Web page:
“So, what’s next?”
If you’re graduating at the end of the semester, that’s probably a question you’ve been asked a lot lately. If you’re like me, you know the answer is “I’m not really sure.”
Graduating from college is usually viewed as an exciting time — and it is — but what we don’t often talk about is the anxiety that comes along with leaving school and entering the “real world.” Anxieties about getting a job, moving out on your own and supporting yourself are stressful enough in a normal year. But this year isn’t a normal year, and that can make those anxieties even worse.
Last year, we watched the class of 2020 graduate in the middle of a pandemic and a crashing job market. Like me and so many other students a year ago, you might’ve thought that in a year’s time things would be back to normal — that we would have a normal senior year with normal commencement ceremonies, and that finding a job would come with only an average level of difficulty.
Yet here we are. Even with increasing vaccinations and a near-end hopefully on the horizon, the anxiety surrounding making this life transition right now is still higher than it would be in a normal year.
So, since leaving school can be stressful and anxiety-inducing enough, and since it feels even more so like this in the midst of month 13 or so of a global pandemic, I wanted to share a collection of advice that I’ve been given from friends and family about how to cope with graduation anxiety.
Think about how far you’ve come.
Recently, in a class of mostly seniors, one of my professors encouraged us to think about how much we know now compared to when we started college. With so much ahead of us, it can seem daunting to think about the future. So instead, reflect on what you’ve learned both socially and academically.
Remember that you aren’t alone.
Even while surrounded by so many others who are finishing their college careers, the transition out of school can feel surprisingly isolated. It’s because we don’t talk about this anxiety a lot, so when we feel stressed and uncertain, it can seem like no one else feels that way. But, that’s not true. I’m confident in saying that almost everyone who’s graduating this May is feeling some trepidation about life after college. Talk it out with your senior friends — you might be surprised to find they’re experiencing the same anxiety.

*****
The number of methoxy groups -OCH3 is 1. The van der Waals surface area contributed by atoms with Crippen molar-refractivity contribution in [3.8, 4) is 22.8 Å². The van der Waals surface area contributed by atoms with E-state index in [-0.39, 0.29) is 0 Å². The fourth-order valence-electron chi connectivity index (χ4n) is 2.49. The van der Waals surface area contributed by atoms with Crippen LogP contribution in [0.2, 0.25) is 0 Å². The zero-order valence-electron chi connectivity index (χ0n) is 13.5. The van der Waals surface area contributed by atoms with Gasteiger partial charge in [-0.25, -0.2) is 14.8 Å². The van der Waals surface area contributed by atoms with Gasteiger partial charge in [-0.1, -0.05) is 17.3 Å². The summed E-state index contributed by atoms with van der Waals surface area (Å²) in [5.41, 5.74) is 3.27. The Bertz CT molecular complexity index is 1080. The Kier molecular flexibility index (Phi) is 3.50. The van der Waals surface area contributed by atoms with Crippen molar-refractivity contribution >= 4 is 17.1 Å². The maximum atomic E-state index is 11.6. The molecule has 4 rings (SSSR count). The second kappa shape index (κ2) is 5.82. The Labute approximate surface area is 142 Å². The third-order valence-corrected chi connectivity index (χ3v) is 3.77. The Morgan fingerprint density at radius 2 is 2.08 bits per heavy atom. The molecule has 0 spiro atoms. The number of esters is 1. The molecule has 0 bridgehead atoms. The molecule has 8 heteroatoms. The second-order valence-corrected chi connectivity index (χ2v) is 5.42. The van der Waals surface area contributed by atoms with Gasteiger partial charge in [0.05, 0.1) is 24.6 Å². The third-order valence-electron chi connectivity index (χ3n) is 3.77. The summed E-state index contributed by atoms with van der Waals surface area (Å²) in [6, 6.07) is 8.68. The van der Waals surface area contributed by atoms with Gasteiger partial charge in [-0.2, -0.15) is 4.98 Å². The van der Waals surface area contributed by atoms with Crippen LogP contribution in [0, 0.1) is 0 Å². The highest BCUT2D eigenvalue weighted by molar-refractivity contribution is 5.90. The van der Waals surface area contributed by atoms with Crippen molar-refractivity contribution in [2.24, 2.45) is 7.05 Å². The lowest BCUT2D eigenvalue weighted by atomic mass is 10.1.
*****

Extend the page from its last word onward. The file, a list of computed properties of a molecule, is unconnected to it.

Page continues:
You don’t need to find your dream job, dream home or dream anything right away.
This one might sound obvious, but there’s an undeniable pressure in our society to succeed and to succeed early. The fact is, more often than not, that’s not realistic. It’s okay to take your time — the first job you land might not be your dream job, but that doesn’t mean you won’t land that position a little further down the line. Value the time you get to gain experience — the payoff will come eventually.
Have faith that you’re prepared to take on the world, even if it doesn’t feel like it.
I spent a lot of time last semester wondering if I was making the wrong decision by not going to grad school right away. Part of the reason I questioned this was because I felt like I wasn’t done learning or that I wasn’t prepared to start a career — and I still do. But what I’ve come to realize, with the help of friends, family and professors, is that I have learned a lot and do have the skills for a career, even if I feel uncertain about it. Trust that the degree you’ve earned, and all of your undergrad experiences, have given you what you need to know, and remember that learning doesn’t stop once you graduate.
Anticipate everything you can look forward to.
The immediate future may feel especially anxiety-inducing right now. But try thinking about all the exciting things that you have to look forward to after college. Personally, I’m excited to save up for traveling and visiting new places (especially after over a year of staying relatively close to home). You might also look forward to more time to work on personal projects or to see friends and family without the pressures of academics hanging over you. Whatever it is for you, there’s plenty to be excited about in the world after college.
We like to focus on leaving college only as an exciting time full of opportunity. The truth is, it’s more complicated than that. Mixed with the excitement are feelings of anxiety, fear, nervousness.
Take a deep breath. Unlock your jaw. Relax your shoulders. You’ve got this. You’ll get through this.
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